“The day that you decided that being cool (or ‘down’) was living a life of crime and wearing the ‘tough guy’’ mask was the day you forgot your dreams. You became Sam I Wasn’t.”
Folsom, June 7, 2017 – Folsom prisoners dispatch real words of wisdom and hope in their new book “Sam I Was: Letters to My Former Self”, written for young people interfacing with the juvenile justice system.
Published by 916 Ink, in partnership with the California Endowment for the Arts, the impetus of this book was born when 916 Ink began writing with The Folsom Prison Gavel Club in 2016, after the “Gaveliers,” a group of extraordinary men, held a fundraiser to give back to 916 Ink youth writers who were incarcerated at the Juvenile Detention Facility in Sacramento County. 916 Ink thought, if anyone could offer advice, an “I’ve been there,” moment, and inspiration to at risk youth to stay on the path toward freedom and happiness, it was these men who are working together as a team to help each other, learn, and grow from their mistakes.
“The men saw a link between how 916 Ink is helping at-risk youth through creative writing projects and how the Gavel Club members are trying to better themselves through creative writing and speaking. The Gavel Club members also identify with the at-risk youth, since many of them were at-risk themselves when they were younger,” says Shane Mollring, Folsom State Prison Gavel Club Staff Sponsor.
The Gaveliers set out to write letters to their former teenage selves, anonymously, with sage advice. This book is meant to be distributed for educational purposes to incarcerated youth, teachers, gang prevention and intervention nonprofits and experts, and others who are interested in understanding why youth turn to a life of crime.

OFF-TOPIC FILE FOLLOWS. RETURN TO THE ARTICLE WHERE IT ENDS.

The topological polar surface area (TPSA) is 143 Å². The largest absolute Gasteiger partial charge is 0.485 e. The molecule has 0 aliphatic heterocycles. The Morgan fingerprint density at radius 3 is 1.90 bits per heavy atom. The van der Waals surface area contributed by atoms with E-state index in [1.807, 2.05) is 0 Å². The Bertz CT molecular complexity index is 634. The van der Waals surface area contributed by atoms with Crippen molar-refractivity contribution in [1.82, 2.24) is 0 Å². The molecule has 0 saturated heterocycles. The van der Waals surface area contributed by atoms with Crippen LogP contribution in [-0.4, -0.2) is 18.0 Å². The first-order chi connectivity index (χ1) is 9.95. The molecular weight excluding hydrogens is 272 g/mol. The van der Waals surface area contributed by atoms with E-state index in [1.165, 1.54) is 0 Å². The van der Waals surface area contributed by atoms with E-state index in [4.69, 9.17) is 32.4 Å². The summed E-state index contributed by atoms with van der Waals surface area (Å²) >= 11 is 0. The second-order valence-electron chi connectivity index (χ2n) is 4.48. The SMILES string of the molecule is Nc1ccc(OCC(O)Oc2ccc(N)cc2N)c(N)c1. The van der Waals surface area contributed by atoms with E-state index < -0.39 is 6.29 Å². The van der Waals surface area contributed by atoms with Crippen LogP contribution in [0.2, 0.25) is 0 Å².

It is in the sharing and telling of authentic and vulnerable stories that lives begin to change. As humans, storytelling is the way we make meaning of the world, and for some, it is the path to seeing that our life choices can be in our control. Most writers understand that through fiction or poetry, we can make choices about how to behave in certain situations or rooms, to think before certain words pour out of our mouths or through the mighty pen, and which plots we should champion. Everyone is on a hero’s journey and can be the hero or heroine of their own life.
A special book release event and reading will be held at Folsom State Prison on June 7, 2017 at 5:30pm.
About 916 Ink
We are 916 Ink, Sacramento’s only art-based literacy nonprofit that transforms Sacramento youth into published authors. Why? Because empowered students equipped with amazing literacy skills lead healthier lives. 916 Ink dispatches teams of trained volunteers to work in schools, libraries, nonprofits, and detention facilities. We make students, ages 4-18, active agents of their own change through creative writing. Since 2011, 916 Ink has transformed over 3,000 young people into published authors in our quest to lead the literacy revolution. Learn more about us at www.916ink.org.